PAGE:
The Big Connection Between The Lorax and Flint, Michigan

The Big Connection Between The Lorax and Flint, Michigan

Clare Pryor, Co-Executive Editor

After five years, the citizens of Flint, Michigan remain unable to rely on clean running water. Though the two may seem unrelated, the city’s water crisis is comparable to the storyline of Dr. Seuss’s beloved book and movie, The Lorax.

Recalling the premise of The Lorax, a greedy corporation exhausts a natural resource, trees, which leads to a deficiency in oxygen. Out of the scarcity of oxygen comes the business of selling this once-abundant basic human right in a bottle, which leads to the superfluous wealth of O’Hare, the mayor of the town who symbolizes corrupt politicians. While first watching the movie at age 11, I found it comical that people were buying air in plastic bottles. To me, oxygen seemed a ubiquitous resource; why would people pay so much money for it? One of the answers to this question is clear now: when there is an exhaustion of a resource.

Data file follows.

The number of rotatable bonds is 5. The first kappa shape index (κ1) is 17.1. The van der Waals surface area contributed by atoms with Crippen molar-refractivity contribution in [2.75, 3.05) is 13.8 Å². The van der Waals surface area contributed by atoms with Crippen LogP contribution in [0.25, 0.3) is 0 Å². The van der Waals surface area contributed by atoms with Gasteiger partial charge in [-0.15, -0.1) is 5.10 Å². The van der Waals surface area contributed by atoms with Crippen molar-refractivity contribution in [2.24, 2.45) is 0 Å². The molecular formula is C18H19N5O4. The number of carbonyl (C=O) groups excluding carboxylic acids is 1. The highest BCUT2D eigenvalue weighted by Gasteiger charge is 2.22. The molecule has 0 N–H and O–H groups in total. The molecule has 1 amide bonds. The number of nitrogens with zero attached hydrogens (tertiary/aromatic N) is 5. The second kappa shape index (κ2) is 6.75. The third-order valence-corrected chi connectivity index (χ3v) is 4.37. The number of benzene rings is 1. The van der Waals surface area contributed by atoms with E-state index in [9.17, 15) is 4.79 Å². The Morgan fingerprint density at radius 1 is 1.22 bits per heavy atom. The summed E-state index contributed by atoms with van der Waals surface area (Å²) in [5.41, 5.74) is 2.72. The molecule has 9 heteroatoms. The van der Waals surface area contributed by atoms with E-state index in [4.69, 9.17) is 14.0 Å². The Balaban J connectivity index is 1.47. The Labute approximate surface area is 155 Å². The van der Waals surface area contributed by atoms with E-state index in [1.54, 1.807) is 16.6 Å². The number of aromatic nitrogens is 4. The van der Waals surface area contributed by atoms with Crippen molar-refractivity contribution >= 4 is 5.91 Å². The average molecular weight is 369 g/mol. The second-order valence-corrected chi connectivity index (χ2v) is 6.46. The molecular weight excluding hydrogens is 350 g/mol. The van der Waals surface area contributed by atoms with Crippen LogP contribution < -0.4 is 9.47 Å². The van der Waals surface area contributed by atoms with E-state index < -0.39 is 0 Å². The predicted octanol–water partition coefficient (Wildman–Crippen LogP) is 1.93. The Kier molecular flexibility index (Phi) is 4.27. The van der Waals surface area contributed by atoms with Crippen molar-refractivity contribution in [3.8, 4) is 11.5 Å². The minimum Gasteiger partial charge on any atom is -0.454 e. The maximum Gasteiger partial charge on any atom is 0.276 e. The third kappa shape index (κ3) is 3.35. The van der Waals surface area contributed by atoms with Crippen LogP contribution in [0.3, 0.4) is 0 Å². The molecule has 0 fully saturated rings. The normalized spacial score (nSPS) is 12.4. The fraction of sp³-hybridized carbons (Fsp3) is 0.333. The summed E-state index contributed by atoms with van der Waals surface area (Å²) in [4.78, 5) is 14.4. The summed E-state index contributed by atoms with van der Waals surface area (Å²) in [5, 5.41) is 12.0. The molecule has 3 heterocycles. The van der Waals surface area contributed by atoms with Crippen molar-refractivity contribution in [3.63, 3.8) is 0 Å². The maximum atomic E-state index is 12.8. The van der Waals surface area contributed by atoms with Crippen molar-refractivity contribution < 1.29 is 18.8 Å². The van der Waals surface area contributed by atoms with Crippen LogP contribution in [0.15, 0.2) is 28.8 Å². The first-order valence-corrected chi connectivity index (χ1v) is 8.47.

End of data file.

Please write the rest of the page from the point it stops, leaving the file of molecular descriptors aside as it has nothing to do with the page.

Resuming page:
Aspects of The Lorax are hauntingly familiar. In Flint, citizens have had to rely on bottled water, an evidently powerful industry. In the year 2011, the world spent over $100 billion on bottled water, and that number increases by 10 percent each year. Before donations, Flint required $22,000 a day to supply bottled water to residents. Currently, Flint politicians are being charged with allowing lead to seep into the city’s water supply. Therefore, at the fault of the government, citizens have had to rely on bottled water, losing money and convenience.

Overall, The Lorax and the Flint Water Crisis situations include the injustice that occurs when an indispensable resource becomes overpriced and inaccessible. Just as the movie evokes frustration in viewers concerning the undesirable living conditions brought about by the mayor, the unfairness that Flint, Michigan faces should engender similar anger. The situations Disney illustrated in the movie were recognizable in the real world when the movie released in 2012, and they continue to be today. If a problem on screen provokes irritation, I think it is one’s duty to recognize similar inequities in real life. I understand that, perhaps, sometimes problems are not easily perceptible. However, I believe justness prevails when we allow the emotions we gain from watching movies to fuel us to seek out the facts and step out of our blissful bubbles to be aware of inequities.